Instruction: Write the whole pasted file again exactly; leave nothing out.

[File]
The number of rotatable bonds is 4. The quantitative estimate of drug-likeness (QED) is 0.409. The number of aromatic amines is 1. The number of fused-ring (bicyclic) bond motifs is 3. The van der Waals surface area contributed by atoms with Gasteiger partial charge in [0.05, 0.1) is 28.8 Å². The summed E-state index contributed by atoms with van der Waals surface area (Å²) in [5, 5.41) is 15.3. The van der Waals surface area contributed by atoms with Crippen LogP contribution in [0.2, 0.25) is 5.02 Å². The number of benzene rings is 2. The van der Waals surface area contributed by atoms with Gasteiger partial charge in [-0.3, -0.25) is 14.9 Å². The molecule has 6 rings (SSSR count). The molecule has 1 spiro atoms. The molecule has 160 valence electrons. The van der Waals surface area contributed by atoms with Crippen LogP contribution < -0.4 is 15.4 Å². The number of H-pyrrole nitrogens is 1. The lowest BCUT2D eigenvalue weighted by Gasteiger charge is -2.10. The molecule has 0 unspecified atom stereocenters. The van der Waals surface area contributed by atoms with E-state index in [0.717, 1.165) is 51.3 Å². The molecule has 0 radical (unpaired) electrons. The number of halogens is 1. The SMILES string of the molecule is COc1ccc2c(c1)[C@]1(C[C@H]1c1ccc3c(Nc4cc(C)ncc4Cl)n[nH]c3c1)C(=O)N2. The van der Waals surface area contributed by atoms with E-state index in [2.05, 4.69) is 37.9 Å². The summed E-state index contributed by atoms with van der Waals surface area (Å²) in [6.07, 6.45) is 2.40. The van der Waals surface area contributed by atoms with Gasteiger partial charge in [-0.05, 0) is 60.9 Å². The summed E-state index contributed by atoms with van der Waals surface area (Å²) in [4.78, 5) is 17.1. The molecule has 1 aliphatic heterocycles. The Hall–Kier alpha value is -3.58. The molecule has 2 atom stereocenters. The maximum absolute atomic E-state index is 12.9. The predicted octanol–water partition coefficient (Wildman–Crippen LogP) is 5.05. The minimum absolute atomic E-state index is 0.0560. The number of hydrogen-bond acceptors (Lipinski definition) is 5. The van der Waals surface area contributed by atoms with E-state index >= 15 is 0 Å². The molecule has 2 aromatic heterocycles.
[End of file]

The number of rotatable bonds is 4. The quantitative estimate of drug-likeness (QED) is 0.409. The number of aromatic amines is 1. The number of fused-ring (bicyclic) bond motifs is 3. The van der Waals surface area contributed by atoms with Gasteiger partial charge in [0.05, 0.1) is 28.8 Å². The summed E-state index contributed by atoms with van der Waals surface area (Å²) in [5, 5.41) is 15.3. The van der Waals surface area contributed by atoms with Crippen LogP contribution in [0.2, 0.25) is 5.02 Å². The number of benzene rings is 2. The van der Waals surface area contributed by atoms with Gasteiger partial charge in [-0.3, -0.25) is 14.9 Å². The molecule has 6 rings (SSSR count). The molecule has 1 spiro atoms. The molecule has 160 valence electrons. The van der Waals surface area contributed by atoms with Crippen LogP contribution < -0.4 is 15.4 Å². The number of H-pyrrole nitrogens is 1. The lowest BCUT2D eigenvalue weighted by Gasteiger charge is -2.10. The molecule has 0 unspecified atom stereocenters. The van der Waals surface area contributed by atoms with E-state index in [0.717, 1.165) is 51.3 Å². The molecule has 0 radical (unpaired) electrons. The number of halogens is 1. The SMILES string of the molecule is COc1ccc2c(c1)[C@]1(C[C@H]1c1ccc3c(Nc4cc(C)ncc4Cl)n[nH]c3c1)C(=O)N2. The van der Waals surface area contributed by atoms with E-state index in [2.05, 4.69) is 37.9 Å². The summed E-state index contributed by atoms with van der Waals surface area (Å²) in [6.07, 6.45) is 2.40. The van der Waals surface area contributed by atoms with Gasteiger partial charge in [-0.05, 0) is 60.9 Å². The summed E-state index contributed by atoms with van der Waals surface area (Å²) in [4.78, 5) is 17.1. The molecule has 1 aliphatic heterocycles. The Hall–Kier alpha value is -3.58. The molecule has 2 atom stereocenters. The maximum absolute atomic E-state index is 12.9. The predicted octanol–water partition coefficient (Wildman–Crippen LogP) is 5.05. The minimum absolute atomic E-state index is 0.0560. The number of hydrogen-bond acceptors (Lipinski definition) is 5. The van der Waals surface area contributed by atoms with E-state index >= 15 is 0 Å². The molecule has 2 aromatic heterocycles.